Model−1 (1990−91 to 2010−11) uses only five vari­ables for mea­sur­ing food grain pro­duc­tion func­tion be­cause we can­not get com­plete data on re­main­ing vari­ables for the same pe­riod. Our re­sults point out that all ex­plana­tory vari­ables have an in­signif­i­cant ef­fect on the food grains pro­duc­tion. How­ever, the con­sump­tion of elec­tric­ity has neg­a­tive im­pact on the to­tal food grains pro­duc­tion, and net sown area, net ir­ri­gated area, con­sump­tion of fer­til­iz­ers, and pes­ti­cide have pos­i­tive ef­fect on food grains pro­duc­tion, but th­ese vari­ables re­main sta­tis­ti­cally in­signif­i­cant. The ¯R2 value of this model is 0.81 which means that about 81 per­cent of the vari­a­tion in the log of de­pen­dent vari­able is ex­plained by the log of th­ese five vari­ables. Here vari­able 5 con­sump­tion of elec­tric­ity is ex­cluded from the model to re­move the prob­lem of mul­ti­collinear­ity be­cause it has high value of Prob.

Model−II uses only four vari­ables for mea­sur­ing pro­duc­tion func­tion. In this model all vari­ables have pos­i­tive ef­fect on food grains pro­duc­tion but th­ese are sta­tis­ti­cally in­signif­i­cant. Here vari­able 4 `use of pes­ti­cide´ is ex­cluded from the model to re­move the prob­lem of mul­ti­collinear­ity be­cause it has high value of Prob. Af­ter ex­clud­ing the vari­able 4 there is no ef­fect on the ¯R2 value. The ¯R2 value is 0.82 per­cent.

Model−3 uses only three vari­ables for mea­sur­ing the pro­duc­tion func­tion. In this model net sown area shows pos­i­tive and sig­nif­i­cant ef­fect on the food grains pro­duc­tion at 5 per­cent level, It means that though the net sown area is in­creased by 1 per­cent food grains in­creased by 0.402 per­cent and net ir­ri­gated area shows pos­i­tive and sig­nif­i­cant ef­fect on the food grains pro­duc­tion at 10 per­cent level. It means that though the net ir­ri­gated area in­creased by 1 per­cent, food grains in­creased by 0.6 per­cent. Af­ter ex­clud­ing the vari­able 4 there is no ef­fect on the ¯R2 value. The ¯R2 value is o.83 per­cent. Here vari­able 3 `con­sump­tion of fer­til­iz­ers´ is ex­cluded from the model to re­move the prob­lem of mul­ti­collinear­ity be­cause this has high value of Prob. Model−IV uses only two vari­ables for mea­sur­ing the pro­duc­tion func­tion. Both vari­ables net sown area and net ir­ri­gated area are pos­i­tive and sta­tis­ti­cally sig­nif­i­cant at 10 per­cent and 1 per­cent lev­els. The ¯R2 value is o.82 per­cent.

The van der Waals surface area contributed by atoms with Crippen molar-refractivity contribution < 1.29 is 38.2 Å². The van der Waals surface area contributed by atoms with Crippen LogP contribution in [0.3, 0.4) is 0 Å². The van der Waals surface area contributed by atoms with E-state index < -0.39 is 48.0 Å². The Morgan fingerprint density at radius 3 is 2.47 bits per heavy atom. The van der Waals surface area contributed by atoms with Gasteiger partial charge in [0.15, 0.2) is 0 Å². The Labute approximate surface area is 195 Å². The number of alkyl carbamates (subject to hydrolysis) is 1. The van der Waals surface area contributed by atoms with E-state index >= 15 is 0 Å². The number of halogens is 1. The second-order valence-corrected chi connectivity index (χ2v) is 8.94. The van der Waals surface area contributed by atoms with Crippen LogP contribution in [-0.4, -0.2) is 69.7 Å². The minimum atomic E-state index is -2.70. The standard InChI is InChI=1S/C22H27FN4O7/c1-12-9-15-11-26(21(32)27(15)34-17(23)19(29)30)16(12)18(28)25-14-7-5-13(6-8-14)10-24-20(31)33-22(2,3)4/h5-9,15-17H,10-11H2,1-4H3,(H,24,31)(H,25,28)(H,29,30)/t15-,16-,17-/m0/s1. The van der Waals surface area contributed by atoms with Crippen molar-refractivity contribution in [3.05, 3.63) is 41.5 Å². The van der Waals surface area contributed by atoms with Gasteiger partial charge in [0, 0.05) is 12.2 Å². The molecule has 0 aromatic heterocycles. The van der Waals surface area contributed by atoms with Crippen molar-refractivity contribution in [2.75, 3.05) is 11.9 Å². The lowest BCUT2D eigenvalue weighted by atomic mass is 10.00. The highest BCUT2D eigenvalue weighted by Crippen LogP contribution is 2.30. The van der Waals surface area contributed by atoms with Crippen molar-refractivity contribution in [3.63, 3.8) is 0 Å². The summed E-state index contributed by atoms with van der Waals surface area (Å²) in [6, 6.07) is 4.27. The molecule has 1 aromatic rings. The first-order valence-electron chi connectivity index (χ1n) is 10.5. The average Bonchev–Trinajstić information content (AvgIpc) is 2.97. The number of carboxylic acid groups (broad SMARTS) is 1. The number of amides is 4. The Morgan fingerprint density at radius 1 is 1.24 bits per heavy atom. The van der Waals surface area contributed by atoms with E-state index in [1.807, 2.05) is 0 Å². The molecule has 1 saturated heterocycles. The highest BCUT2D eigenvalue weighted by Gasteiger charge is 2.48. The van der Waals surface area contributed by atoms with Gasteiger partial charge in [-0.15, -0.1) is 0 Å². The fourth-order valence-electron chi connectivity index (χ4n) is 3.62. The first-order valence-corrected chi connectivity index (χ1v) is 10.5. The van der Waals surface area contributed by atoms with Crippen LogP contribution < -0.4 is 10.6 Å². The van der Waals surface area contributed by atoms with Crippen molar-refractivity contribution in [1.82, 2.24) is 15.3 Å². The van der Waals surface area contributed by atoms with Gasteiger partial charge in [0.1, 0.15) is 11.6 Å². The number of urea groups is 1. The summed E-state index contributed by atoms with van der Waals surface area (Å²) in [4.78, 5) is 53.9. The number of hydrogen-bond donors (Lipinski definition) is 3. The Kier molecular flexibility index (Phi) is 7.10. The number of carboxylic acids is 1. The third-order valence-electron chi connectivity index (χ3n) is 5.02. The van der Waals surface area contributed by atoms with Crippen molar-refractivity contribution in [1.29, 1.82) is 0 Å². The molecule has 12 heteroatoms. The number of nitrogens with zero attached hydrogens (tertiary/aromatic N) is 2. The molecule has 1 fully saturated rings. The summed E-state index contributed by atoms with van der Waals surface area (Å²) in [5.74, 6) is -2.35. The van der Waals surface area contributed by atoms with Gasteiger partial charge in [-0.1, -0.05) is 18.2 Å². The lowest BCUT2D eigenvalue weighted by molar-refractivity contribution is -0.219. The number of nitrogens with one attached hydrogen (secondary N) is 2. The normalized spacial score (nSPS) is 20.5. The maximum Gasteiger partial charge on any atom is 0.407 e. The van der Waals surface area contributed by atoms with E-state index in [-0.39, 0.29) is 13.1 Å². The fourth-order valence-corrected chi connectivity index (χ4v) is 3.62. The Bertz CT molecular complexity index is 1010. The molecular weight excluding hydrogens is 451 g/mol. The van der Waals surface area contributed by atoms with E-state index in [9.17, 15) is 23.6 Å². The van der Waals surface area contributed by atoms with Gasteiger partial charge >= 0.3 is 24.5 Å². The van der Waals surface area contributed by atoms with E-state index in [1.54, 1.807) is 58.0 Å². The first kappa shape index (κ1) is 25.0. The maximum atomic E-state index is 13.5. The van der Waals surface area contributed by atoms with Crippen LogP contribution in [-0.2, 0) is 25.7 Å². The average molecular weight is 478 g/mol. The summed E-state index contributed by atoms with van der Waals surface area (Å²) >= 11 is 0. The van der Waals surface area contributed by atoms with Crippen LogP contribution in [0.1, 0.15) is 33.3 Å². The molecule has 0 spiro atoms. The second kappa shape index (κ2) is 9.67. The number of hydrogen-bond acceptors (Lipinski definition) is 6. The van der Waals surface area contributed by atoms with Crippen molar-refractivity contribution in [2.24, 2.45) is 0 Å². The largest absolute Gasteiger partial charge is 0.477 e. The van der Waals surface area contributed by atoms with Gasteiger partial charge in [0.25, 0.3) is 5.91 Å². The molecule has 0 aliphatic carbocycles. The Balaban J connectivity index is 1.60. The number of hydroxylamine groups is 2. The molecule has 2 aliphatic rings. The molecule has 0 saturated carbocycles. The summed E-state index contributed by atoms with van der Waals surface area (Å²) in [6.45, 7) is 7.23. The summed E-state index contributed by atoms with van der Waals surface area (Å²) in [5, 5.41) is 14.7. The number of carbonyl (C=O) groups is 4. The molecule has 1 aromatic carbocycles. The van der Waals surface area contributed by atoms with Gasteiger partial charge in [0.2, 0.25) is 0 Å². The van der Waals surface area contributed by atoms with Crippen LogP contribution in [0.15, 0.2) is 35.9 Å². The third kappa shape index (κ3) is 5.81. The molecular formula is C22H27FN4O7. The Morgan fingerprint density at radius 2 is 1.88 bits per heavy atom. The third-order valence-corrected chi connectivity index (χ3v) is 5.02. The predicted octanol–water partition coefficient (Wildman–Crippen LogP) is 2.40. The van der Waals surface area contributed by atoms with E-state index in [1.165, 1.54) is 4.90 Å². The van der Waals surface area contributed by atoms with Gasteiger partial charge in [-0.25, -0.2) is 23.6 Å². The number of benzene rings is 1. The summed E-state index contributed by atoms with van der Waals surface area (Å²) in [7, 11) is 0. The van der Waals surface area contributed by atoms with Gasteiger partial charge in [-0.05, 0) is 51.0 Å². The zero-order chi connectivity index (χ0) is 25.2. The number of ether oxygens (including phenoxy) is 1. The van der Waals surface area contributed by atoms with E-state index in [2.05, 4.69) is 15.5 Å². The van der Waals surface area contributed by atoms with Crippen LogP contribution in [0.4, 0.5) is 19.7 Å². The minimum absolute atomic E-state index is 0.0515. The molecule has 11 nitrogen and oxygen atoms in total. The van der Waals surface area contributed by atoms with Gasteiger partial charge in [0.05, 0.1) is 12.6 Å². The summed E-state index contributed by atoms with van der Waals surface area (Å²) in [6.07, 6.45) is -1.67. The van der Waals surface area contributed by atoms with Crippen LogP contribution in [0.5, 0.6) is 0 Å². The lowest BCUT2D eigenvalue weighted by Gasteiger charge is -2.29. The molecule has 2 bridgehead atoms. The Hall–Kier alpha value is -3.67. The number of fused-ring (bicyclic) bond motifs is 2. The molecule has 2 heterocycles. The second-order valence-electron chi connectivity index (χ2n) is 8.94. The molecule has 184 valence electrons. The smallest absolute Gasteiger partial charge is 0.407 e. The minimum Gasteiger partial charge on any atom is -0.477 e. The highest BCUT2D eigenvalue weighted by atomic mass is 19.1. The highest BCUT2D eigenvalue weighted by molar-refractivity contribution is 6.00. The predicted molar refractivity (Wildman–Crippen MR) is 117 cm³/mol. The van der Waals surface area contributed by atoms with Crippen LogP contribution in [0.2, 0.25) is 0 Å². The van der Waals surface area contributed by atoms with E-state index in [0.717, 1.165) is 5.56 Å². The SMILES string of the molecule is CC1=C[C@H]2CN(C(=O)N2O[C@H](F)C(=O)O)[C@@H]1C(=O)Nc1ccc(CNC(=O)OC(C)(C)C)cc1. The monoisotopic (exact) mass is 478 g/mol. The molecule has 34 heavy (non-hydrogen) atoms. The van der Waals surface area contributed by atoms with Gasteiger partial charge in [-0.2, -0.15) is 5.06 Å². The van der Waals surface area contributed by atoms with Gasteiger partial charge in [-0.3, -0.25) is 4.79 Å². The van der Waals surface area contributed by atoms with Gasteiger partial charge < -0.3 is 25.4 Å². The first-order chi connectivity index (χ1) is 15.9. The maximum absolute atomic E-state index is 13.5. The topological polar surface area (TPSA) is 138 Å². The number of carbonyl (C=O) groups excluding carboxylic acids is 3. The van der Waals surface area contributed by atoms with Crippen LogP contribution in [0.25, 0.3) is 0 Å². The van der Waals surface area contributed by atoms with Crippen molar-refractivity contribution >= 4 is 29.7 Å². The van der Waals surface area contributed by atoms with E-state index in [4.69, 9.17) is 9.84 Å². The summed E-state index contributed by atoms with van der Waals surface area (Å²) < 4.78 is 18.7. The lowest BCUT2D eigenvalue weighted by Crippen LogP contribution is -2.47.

REF­ER­ENCES

1. GOI (2010), ’ Agri­cul­tural Statis­tics at a Glance 2010 and ear­lier is­sue’, Di­rec­torate of Eco­nom­ics & Statis­tics, De­part­ment of Agri­cul­ture & Co­op­er­a­tion, Min­istry of Agri­cul­ture and Eco­nom­ics sur­vey of In­dia, Govt. of In­dia, and New Delhi.

2. Ka­mat, et al (2007), ’In­dian Agri­cul­ture in the New Eco­nomic Regime, 1971−2003: Em­pir­ics based on the Cobb Dou­glas Pro­duc­tion Func­tion’ Avail­able at: http://mpra.ub.uni−muenchen.de/6150/

3. Ra­manatam, Ramu (2002) ’ In­tro­duc­tory Econo­met­rics with Ap­pli­ca­tion’ Fifth Edi­tion Pub­lished by Thom­son Asia Pte Ltd., Sin­ga­pure Re­serve Bank of In­dia (2010), ’Hand book on In­dia Statis­tics, De­part­ment of Eco­nomic Pol­icy and Re­search, Mum­bai

4. Thanh. C. Nguyen and Singh Baldeo (2006), Trend in Rice Pro­duc­tion and Ex­port in Viet­nam’Avail­able:http://docs.google.com/-viewer?a=v&q=cache:OFDpTjqpEcMJ:clrri.org/-lib/omon­rice1413.pdf+trend+in+of+rice+pro­duc­tion+and+ex­port&hl=en&gl=in&pid=bl&sr­cid=ADGEESjHcrPHla79N